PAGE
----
Interview: BLESSA

19:32:00 Unknown 0 Comments

Blessa speak to us about catalysts for new bands, blogs, misogyny and what's next for the Sheffield soft-rock five-piece.


It terms of the Internet, Sheffield's Blessa have been around for just over a year since the unveiling of "Pale" back in February 2013. To some bands, that's about as much time as us "throw-away" bloggers give them, promoting a here-today gone-tomorrow nature of musicians and releases. Is that actually the case though?

We recently spoke to Jake and Liv from Blessa about the catalysts for new bands these days, their opinion on blogs, misogyny within the industry and what's on the horizon for the band.

I read you made the decision to form Blessa at a Warpaint gig, what was it about the Warpaint gig that triggered this - was it a spontaneous decision or had it been coming for a while?
"Starting a band together was something that had been coming we'd recorded a few demos and largely kept them to ourselves, without any kind of clear direction. It was something about seeing Warpaint, in Sheffield, that seemed so appropriate for us, given the musical context around the city at the time. We'd go and see local bands and find ourselves completely bewildered at the lack of progression from the previous era. Although we know now that we were looking in the wrong places (we were new to the city), contrasting the intelligence and beauty of Warpaint with the lack of imagination of these bands was a real catalyst for us."

How do you feel about being compared to the likes of The Cure and The Smiths; while being a fairly decent confidence boost, would you prefer people focused on what you might have to offer going forward, rather than look for ways to pigeon hole your sound after just a few tracks?
"We find ourselves constantly surprised (and flattered!) by the comparisons made to seminal bands of the 80s, as it isn't a sustained or conscious influence on our song writing. I think Between Times is something of a unique song in the context of the rest of our material, as we jammed it one night in the studio recording two songs we didn't end up finishing, and it was very much a sudden surge of creativity that happened to sound the way it does. We've always stressed the importance of trusting natural instinct when it comes to sound writing, so made no effort to stifle its immediate influences. The hope is that the upcoming EP will reshape or at least diversify people's perception of us."

Pigeon-hole your sound...
"...soft rock..."

"It's totally disheartening to see people's readiness to turn a blind eye to this, for people within the industry to show support for bands unable to display a basic level of compassion and respect towards women."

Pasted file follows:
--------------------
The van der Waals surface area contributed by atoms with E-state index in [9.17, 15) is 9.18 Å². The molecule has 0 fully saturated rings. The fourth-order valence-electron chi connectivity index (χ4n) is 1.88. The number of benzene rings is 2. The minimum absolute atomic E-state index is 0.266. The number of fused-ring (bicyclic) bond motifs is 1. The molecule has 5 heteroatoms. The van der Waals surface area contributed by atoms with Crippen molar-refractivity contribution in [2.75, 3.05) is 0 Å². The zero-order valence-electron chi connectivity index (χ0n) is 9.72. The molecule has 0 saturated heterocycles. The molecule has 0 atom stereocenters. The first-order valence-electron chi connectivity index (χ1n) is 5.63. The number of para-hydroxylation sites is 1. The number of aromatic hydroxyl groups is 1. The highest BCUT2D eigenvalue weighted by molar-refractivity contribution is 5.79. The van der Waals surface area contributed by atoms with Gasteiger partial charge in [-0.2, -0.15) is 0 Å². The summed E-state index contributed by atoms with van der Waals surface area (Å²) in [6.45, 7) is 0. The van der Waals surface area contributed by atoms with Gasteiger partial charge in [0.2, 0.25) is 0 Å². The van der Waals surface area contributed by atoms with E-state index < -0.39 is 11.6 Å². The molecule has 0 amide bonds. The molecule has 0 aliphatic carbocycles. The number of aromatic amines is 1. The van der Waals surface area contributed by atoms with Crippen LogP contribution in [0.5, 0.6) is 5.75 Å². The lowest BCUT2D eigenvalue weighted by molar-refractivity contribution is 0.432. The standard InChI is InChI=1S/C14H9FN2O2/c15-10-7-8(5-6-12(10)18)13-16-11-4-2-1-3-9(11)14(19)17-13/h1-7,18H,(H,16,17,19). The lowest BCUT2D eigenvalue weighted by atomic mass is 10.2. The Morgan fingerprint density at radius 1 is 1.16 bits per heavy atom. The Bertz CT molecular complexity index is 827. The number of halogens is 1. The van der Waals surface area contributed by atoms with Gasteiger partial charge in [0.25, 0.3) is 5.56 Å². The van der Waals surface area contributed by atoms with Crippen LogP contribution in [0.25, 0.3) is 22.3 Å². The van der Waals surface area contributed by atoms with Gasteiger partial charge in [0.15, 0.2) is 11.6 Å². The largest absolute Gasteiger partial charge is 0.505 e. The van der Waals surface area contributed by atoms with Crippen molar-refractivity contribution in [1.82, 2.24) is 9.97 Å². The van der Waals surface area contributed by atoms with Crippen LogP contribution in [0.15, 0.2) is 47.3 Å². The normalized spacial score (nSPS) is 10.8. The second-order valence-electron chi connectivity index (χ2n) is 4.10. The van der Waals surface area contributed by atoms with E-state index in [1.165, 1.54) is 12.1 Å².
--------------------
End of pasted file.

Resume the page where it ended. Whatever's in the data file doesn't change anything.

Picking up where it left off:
What's your opinion on blogs and their ties with disposable music. Blogs make music more readily and widely available than before when you could only hear new music at a gig, limiting discovery. If a band make a few good tracks without following up, it's nobody's fault but their own - we can't demand a dossier before publishing a track, or bands like yourself wouldn't be heard outside Sheffield.
"Although it might be slightly idealistic to say so, a blog should be an extension of someone's identity. Expression is by nature a momentary and fleeting construct and people can't be held accountable for the longevity of the music they post. The shelf life of many bands that become relatively successful can rarely be determined, in the same way that of a brand new band can. People want to be more up to date than ever on music, and there are many blogs that cater to the "Track of the day #12302" mentality, but the best blogs are always more selective, which in turn gives more gravitas and sincerity to each song they post. We know we're not exempt from the temporariness of modern music, and our ambition has always been to create something autonomous from fads or trends."

I've read how much you enjoyed working with MJ; he's becoming a bit of a cult phenomenon and his stance on misogyny within the industry is commendable - if only it wasn't necessary. As a band, do you consider the issue to be getting worse, or do you feel people are rightly starting to open their eyes to it?
"Social media has provided a platform from which people can be called out on these issues, and to a large extent the presence of these kind of views is diminishing. However, it is largely aspectual of our generation to reject or simply mask actively prejudiced thought, (although as mentioned there are an alarming number of notable exceptions to this), so to say it is getting better would be to excuse the passive and unconscious modes of misogyny that occur everyday. It seems that we are lacking of a language in which females musicians can have an identity unattached from their gender. 'Female' is used as a prefix in music, rarely possessive of other distinctive qualities but ostensibly capable of ascribing a genre to a band. It's totally disheartening to see people's readiness to turn a blind eye to this, for people within the industry to show support for bands unable to display a basic level of compassion and respect towards women. While people are on the whole more careful what they say publicly, this level of indifference indicates how far away from progress we really are."

What's your plans for the rest of the year, how's the EP coming on?
"The EP should be out soon! We can't be too specific at this point as there have been so many (self-imposed) delays that we almost don't want to jinx it. We've been lucky enough to be invited to play some really great festivals in the summer, and we're just really looking forward to experiencing new parts of the country and doing what we enjoy more often."